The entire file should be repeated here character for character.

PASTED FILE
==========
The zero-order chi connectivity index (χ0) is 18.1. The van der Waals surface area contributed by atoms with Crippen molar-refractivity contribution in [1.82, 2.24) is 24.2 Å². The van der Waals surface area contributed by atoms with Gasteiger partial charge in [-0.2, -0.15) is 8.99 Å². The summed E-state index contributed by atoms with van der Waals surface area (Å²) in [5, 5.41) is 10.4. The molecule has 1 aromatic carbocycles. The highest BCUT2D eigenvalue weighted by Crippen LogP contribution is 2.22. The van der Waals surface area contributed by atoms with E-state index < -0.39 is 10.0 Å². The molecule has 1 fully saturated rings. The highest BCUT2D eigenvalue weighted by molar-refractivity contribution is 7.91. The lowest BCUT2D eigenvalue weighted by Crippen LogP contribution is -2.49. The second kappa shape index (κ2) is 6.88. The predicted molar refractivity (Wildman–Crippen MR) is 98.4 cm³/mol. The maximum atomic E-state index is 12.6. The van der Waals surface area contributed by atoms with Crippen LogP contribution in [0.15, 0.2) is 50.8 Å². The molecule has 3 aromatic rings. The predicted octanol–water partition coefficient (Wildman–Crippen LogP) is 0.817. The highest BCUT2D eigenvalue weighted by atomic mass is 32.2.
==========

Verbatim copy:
The zero-order chi connectivity index (χ0) is 18.1. The van der Waals surface area contributed by atoms with Crippen molar-refractivity contribution in [1.82, 2.24) is 24.2 Å². The van der Waals surface area contributed by atoms with Gasteiger partial charge in [-0.2, -0.15) is 8.99 Å². The summed E-state index contributed by atoms with van der Waals surface area (Å²) in [5, 5.41) is 10.4. The molecule has 1 aromatic carbocycles. The highest BCUT2D eigenvalue weighted by Crippen LogP contribution is 2.22. The van der Waals surface area contributed by atoms with E-state index < -0.39 is 10.0 Å². The molecule has 1 fully saturated rings. The highest BCUT2D eigenvalue weighted by molar-refractivity contribution is 7.91. The lowest BCUT2D eigenvalue weighted by Crippen LogP contribution is -2.49. The second kappa shape index (κ2) is 6.88. The predicted molar refractivity (Wildman–Crippen MR) is 98.4 cm³/mol. The maximum atomic E-state index is 12.6. The van der Waals surface area contributed by atoms with Crippen LogP contribution in [0.15, 0.2) is 50.8 Å². The molecule has 3 aromatic rings. The predicted octanol–water partition coefficient (Wildman–Crippen LogP) is 0.817. The highest BCUT2D eigenvalue weighted by atomic mass is 32.2.